many such rules have arisen due to boards and management conspiring 
to take rights away form shareholders wherever they can. In a 
corporate with a relatively small number of knowledgeable 
shareholders, they would never get away with this. What this does is 
to prevent shareholders, as a proxy fight or other controversy 
arises, from revoking proxies that they may have routinely granted to 
management, or as suggested by management, which is a very bad 
practice that should probably be outlawed. Indeed, the failure of 
proxy democracy in the U.S. corporate system might be traced to 
precisely this abuse. It seems hardly desirable to replicate the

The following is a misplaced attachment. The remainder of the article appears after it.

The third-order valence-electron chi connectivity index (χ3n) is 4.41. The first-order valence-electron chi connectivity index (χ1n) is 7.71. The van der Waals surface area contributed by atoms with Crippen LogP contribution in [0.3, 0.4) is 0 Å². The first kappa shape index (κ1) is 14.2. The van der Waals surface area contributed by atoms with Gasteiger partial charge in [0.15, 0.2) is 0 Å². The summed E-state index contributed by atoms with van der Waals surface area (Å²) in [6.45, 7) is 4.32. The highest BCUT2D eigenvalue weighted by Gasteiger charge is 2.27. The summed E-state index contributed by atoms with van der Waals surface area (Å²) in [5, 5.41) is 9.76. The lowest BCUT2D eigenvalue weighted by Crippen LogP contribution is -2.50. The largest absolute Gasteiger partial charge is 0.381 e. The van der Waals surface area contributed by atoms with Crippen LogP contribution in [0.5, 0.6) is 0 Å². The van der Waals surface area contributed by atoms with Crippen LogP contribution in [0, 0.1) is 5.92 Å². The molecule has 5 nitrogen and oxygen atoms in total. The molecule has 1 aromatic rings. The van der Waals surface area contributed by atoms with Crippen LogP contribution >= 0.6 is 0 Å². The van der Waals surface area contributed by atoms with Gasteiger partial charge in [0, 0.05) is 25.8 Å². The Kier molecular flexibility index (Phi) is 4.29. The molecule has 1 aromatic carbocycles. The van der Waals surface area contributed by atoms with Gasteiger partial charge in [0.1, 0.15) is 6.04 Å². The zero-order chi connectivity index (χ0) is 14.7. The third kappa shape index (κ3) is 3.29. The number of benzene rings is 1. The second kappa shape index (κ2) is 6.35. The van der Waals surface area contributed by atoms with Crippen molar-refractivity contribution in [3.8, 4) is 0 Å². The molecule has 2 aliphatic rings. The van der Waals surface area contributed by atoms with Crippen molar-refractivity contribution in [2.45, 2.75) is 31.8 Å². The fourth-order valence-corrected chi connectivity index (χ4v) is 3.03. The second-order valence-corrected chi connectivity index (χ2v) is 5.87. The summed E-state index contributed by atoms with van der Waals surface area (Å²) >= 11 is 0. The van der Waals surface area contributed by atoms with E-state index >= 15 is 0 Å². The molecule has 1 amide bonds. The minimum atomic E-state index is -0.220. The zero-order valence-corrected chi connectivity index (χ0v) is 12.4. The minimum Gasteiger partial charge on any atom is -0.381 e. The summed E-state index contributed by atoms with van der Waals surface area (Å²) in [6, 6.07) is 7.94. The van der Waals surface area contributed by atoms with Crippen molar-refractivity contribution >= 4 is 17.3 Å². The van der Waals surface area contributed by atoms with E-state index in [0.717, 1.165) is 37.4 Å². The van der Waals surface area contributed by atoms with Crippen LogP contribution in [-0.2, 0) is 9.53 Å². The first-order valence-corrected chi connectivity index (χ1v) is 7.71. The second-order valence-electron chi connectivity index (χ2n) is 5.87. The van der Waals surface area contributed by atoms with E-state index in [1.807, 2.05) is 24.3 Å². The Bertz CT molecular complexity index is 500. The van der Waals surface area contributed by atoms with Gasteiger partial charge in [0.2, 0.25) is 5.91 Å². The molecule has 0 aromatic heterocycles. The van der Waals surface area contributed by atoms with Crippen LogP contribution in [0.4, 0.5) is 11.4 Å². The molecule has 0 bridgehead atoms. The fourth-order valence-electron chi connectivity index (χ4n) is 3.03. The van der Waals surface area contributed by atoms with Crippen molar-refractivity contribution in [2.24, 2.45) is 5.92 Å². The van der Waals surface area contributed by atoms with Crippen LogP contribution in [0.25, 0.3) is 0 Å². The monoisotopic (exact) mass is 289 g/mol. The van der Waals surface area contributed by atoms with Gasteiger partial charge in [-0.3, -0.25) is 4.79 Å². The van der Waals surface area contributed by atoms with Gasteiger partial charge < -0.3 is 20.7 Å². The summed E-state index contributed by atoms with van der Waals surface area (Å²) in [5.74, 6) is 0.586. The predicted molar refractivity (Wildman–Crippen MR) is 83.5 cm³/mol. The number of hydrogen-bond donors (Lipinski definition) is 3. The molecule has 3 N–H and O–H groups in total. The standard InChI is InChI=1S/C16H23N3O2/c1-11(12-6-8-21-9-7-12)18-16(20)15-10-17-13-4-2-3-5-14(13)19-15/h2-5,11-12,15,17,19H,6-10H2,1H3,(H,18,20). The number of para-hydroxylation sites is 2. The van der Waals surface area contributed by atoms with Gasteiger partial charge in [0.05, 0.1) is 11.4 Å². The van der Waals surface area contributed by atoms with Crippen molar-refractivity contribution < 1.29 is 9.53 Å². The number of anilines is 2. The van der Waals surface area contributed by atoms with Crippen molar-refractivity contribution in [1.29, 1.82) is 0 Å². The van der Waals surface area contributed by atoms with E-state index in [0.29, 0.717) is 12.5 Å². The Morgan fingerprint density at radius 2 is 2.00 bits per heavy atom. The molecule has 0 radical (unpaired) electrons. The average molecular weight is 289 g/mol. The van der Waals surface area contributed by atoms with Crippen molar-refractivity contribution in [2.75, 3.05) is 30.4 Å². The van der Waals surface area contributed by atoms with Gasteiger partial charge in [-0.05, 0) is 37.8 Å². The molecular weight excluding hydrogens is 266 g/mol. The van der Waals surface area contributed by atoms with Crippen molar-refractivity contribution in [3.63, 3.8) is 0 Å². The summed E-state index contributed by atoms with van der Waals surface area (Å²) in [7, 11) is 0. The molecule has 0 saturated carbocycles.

error in political proxy systems.

>        Representatives, such as Juho's 5 from a village in a town
>government,  have power according to how many effective voter proxies they
>hold, directly or indirectly:

This, of course, is delegable proxy. That is why it is justified to 
call Ketchum's system "Delegable Proxy." But he has tacked on quite a 
few rules that he apparently pulled out of a hat, and the effect of 
these rules appears to be to dilute the democracy involved, to a 
greater or lesser degree.

>             Must hold 1% of a legislature's proxies to be able to vote there.

Why the limitation at all? Unstated. And, since he *has* 
discriminated between voting and floor rights -- which, as far as I 
know, was first proposed by me -- he seems to realize that there is a 
difference, that floor rights must be more restricted than voting 
rights. Yet he doesn't simply eliminate the direct voting rights, and 
then, of course, he will need to limit proxy powers to avoid the 
abuses that become much more possible.